Part Two will discuss “Why might the apparent efficacy schools based training be a red herring?” 


3 thoughts on “Should ITT happen in schools? Does it matter?

  1. Thank you for what I perceive to be a rather more even-handed discussion of the complex issues around ITT than we sometimes otherwise hear. As a university based tutor who moved out of the Primary classroom several years ago it is easy to become disheartened and defensive over what we see as criticism of University based routes into teaching.
    I teach across several routes, including the 3year UG route (please God, may we never lose this – its a gem), FT university centred PGCE and, lately, School Direct. University based routes are not, as is often portrayed, full of progressive, ‘child-centred’ loony lefties; rather, they are staffed by dedicated, reflective teachers wholly engaged in some level of their own research to support their own teaching and who have access to all current sides of the debate. We DO pass these insights on to students. We are not entrenched in 70s teaching styles (nor any style, either before or after). We have time and space in University to debate the issues. We promote recent research and writings (incl DC’s own) and ask the students not to accept what they see in schools without question. Many tutors have previously held very successful positions as Heads, and the vast majority are what I would like to think of as excellent teachers, keen thinkers, questioning, analytical and open to the debates. We do not dictate how students should teach, and instead ask that students form their own identities and pedagogical stances based on what they are shown here in University, what they see in school and what fits with their own emerging philosophy – but primarily on what works. I pass on huge amounts of what I see within blog posts (both trad and prog), readings, from my own experiences in school, if I believe that it will inform their choices. I steer them away from what I see as ‘fluffy’, baseless styles of teaching which aren’t grounded in success, rigour or achievement. The move away from University led training actually slows this process of potential change I believe. You’re correct in that we are often actually fighting against this fluffy advice from some school based mentors, who have now been given greater sway with the advent of widespread SD provision. That is not to say that I believe this school based route to be inferior (although it is cheaper I believe!). Far from it. It suits some, although drop out rates surpass the FT PG in my experience. We engage the students in their own research projects, urging them to constantly ask “Where’s the evidence?”. School based colleagues frequently do not see the need for this as it detracts from ‘guided’ this, or ‘grouped’ that. We, as much as anyone, are so keenly aware of how to do right by the children in schools.


  2. Hi Richard,

    Thanks for a detailed and thoughtful reply.

    Firstly, I you’re right to point out that “University based routes are not, as is often portrayed, full of progressive, ‘child-centred’ loony lefties”, and I worry that I might have inferred that this is more often the case than not. I don’t want to caricature all university education tutors or schools of education, and you are right to point out that tutors “are staffed by dedicated, reflective teachers wholly engaged in some level of their own research to support their own teaching and who have access to all current sides of the debate.”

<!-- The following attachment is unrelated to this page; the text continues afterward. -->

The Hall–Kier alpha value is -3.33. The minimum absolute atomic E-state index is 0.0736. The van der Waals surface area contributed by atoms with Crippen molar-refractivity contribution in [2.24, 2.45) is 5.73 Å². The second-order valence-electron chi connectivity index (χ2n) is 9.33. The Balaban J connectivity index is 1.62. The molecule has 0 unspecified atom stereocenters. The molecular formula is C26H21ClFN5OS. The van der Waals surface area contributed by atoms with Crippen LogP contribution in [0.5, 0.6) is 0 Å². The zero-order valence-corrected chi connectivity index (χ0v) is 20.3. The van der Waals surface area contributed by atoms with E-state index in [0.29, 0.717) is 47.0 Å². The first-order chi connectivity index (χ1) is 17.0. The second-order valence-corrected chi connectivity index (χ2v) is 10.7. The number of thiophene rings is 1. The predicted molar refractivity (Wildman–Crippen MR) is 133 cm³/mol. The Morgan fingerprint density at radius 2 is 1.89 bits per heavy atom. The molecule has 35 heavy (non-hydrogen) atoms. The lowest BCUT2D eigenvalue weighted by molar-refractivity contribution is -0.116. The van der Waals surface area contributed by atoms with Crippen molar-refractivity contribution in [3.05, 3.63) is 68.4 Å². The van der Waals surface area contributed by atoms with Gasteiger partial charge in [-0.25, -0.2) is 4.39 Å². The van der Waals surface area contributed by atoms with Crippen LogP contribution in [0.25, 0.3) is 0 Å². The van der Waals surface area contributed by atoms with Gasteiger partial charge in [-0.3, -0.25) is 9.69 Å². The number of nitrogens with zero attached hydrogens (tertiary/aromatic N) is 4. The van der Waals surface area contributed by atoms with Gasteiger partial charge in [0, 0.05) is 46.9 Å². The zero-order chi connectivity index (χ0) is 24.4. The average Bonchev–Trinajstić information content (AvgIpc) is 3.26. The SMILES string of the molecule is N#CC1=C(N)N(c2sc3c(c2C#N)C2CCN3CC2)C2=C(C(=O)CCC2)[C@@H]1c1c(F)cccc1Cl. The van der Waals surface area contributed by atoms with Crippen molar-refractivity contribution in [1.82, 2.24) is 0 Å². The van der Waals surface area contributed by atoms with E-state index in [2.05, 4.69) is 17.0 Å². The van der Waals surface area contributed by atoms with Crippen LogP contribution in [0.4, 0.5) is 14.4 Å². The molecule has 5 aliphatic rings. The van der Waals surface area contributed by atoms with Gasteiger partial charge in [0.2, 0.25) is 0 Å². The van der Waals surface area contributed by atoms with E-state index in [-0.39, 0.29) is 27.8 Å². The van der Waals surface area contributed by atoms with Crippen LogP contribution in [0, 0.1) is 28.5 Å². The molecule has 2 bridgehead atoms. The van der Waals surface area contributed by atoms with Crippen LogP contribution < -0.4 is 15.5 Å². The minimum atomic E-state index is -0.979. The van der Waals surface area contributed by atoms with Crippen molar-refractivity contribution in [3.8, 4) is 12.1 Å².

The thrust of this site in general is that there are however still many ITT providers which need to improve their offering. I’m not arguing that all universities should teach my own views (a classical liberal curriculum taught via uncomplicated, DI-style methods) wholesale. What I’d like are unbiased institutions which introduce their students to the debate which is taking place and give ITT students permission to teach as they see fit. As you say, there are places where this happens, not least your own department, but I know from speaking to NQTs and ITTs that there are places where they are instructed in a pedagogical style and expected to follow particular methods and ‘demonstrate’ particular things in observations.

    This move away from instruction in which teaching styles to adopt would mean of course a move away from the main content of an ITT course from pedagogy to subject knowledge, which I think would be very helpful to many new teachers.

    In terms of moving towards a system where ITT is less prescriptive and trainees are better prepared in essentials such as behaviour management and subject knowledge, I agree that sidelining universities is counter-productive. Orthodoxies which have existed in education for a while (and they do still exist, and people do still advocate them) exist in (some) schools as much as (some) universities. This is why I argue that schools-based ITT is a red herring for reformers. I’ll explore this a little more in Part 2.

    Thanks for your response!


  3. Pingback: Should ITT happen in schools? Does it matter? Part 2 | Reform Teacher Training